Fingon looked away, a troubled expression on his face. "I stayed at Nargothrond briefly on my journey here, largely to see him - I wanted to tell him how sorry I was about Finrod, and remind him that even though all of his brothers are gone, he still has family here in Beleriand, he's not completely alone. I know a little of how he feels, with my father dead now, and Turgon and Aredhel still nowhere to be found; granted Galadriel is still alive, but I don't think Orodreth has seen her in years, she's probably still living in Doriath. Anyway," he continued, turning to look directly at Maedhros and Maglor again, and now appearing very sober, "he was not pleased when he found out that the reason for my travels was to visit you. He wants nothing to do with any of 'those traitorous, Valar-damned sons of Fëanor,' as he calls you."
Maedhros swore viciously, a vile soldier's curse which caused Fingon to stare at him in surprise; Maglor merely replied, "I am so tired of everyone lumping me and all of my brothers together as 'those sons of Fëanor', as though we are all identical in thoughts and actions. Is it asking too much that we each be judged by our individual deeds instead of our parentage?"
"That's what I told Orodreth," Fingon replied, "but he's in no mood to listen to reason. Finrod's death hit him hard, and he holds your two wild younger brothers responsible for it, not surprisingly - and also the rest of you, all guilty by association. I'm sorry, it's wrong, but that is how he sees things now. You will find in him no ally."
"I should have gone to Nargothrond and brought Celegorm and Curufin back myself," Maedhros replied, "but Maglor and I were too besieged here to spare thought to anything but holding the Pass of Aglon closed, and by the time the crisis here was over, it was too late - they'd already left. I'd wring their necks myself, brothers or no, if it would bring Finrod back. But it won't, and I was hoping that Orodreth would recognize that we all must cooperate in our defense of Beleriand, especially now. This will definitely complicate my plans."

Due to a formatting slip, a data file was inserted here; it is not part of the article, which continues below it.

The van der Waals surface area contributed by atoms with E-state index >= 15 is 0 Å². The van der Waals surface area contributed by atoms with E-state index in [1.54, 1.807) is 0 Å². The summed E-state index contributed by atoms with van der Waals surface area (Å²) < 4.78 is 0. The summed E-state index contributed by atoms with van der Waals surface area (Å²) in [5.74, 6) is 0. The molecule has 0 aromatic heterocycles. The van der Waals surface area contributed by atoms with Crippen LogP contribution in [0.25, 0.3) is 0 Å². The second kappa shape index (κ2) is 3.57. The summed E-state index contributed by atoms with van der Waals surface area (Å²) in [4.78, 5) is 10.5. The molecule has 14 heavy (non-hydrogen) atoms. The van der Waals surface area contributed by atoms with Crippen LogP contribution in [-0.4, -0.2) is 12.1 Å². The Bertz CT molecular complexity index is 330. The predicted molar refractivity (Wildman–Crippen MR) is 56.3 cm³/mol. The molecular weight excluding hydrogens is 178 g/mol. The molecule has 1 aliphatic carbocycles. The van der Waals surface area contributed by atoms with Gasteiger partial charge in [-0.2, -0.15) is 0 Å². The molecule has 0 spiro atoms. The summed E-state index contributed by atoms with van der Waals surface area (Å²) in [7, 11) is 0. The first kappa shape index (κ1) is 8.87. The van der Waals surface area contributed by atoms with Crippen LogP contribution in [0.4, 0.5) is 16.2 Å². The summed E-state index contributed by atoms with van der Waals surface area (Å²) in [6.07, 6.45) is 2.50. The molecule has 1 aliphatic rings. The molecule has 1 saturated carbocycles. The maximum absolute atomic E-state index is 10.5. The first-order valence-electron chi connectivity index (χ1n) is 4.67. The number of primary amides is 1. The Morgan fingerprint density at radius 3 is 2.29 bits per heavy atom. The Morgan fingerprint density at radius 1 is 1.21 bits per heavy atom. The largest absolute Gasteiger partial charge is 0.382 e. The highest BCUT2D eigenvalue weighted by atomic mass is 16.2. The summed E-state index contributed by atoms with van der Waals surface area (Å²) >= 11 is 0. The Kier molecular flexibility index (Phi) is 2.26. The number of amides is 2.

"What plans?" Fingon replied. "You said nothing very specific in your letter, just that you'd like to discuss an idea pertaining to the defense of our kingdoms with me, and would I be interested in hearing it. You're a better strategist than I, we both realize that; Father's equal, I'd say. Of course I'm interested! So let's hear it - what bold scheme have you devised for our security?"
"It's nearly time for dinner; we don't have time to discuss my proposal, or my reasons for suggesting it, in any detail - that will have to wait until later," Maedhros said, a smile on his face, "and when I tell you what I'm thinking, cousin, you will probably believe I've gone mad. But trust me - I haven't, and when you hear my reasons for what I propose we do, I think you will agree with them. Promise me you won't dismiss my idea out of hand, that you will agree to discuss it with me seriously after dinner, and I will tell you my proposal now, in brief."
"Of course I'll discuss it with you later; that's why I came, after all, to hear this brilliant idea my cousin Russandol has thought up," Fingon replied, sounding slightly exasperated. "So tell me - what is it?"
"I think it is time we attack Morgoth directly," Maedhros replied, "for I am certain that we can defeat him."
(To Be Continued)
Russandol – "Copper-top"; an affectionate nickname given to Maedhros by his family in acknowledgement of his reddish-brown hair. See The Peoples of Middle Earth (History of Middle Earth, vol. 12), p. 353.
This is a work of fan fiction, written because the author has an abiding love for the works of J R R Tolkien. The characters, settings, places, and languages used in this work are the property of the Tolkien Estate, Tolkien Enterprises, and possibly New Line Cinema, except for certain original characters who belong to the author of the said work. The author will not receive any money or other remuneration for presenting the work on this archive site. The work is the intellectual property of the author, is available solely for the enjoyment of Henneth Annûn Story Archive readers, and may not be copied or redistributed by any means without the explicit written consent of the author.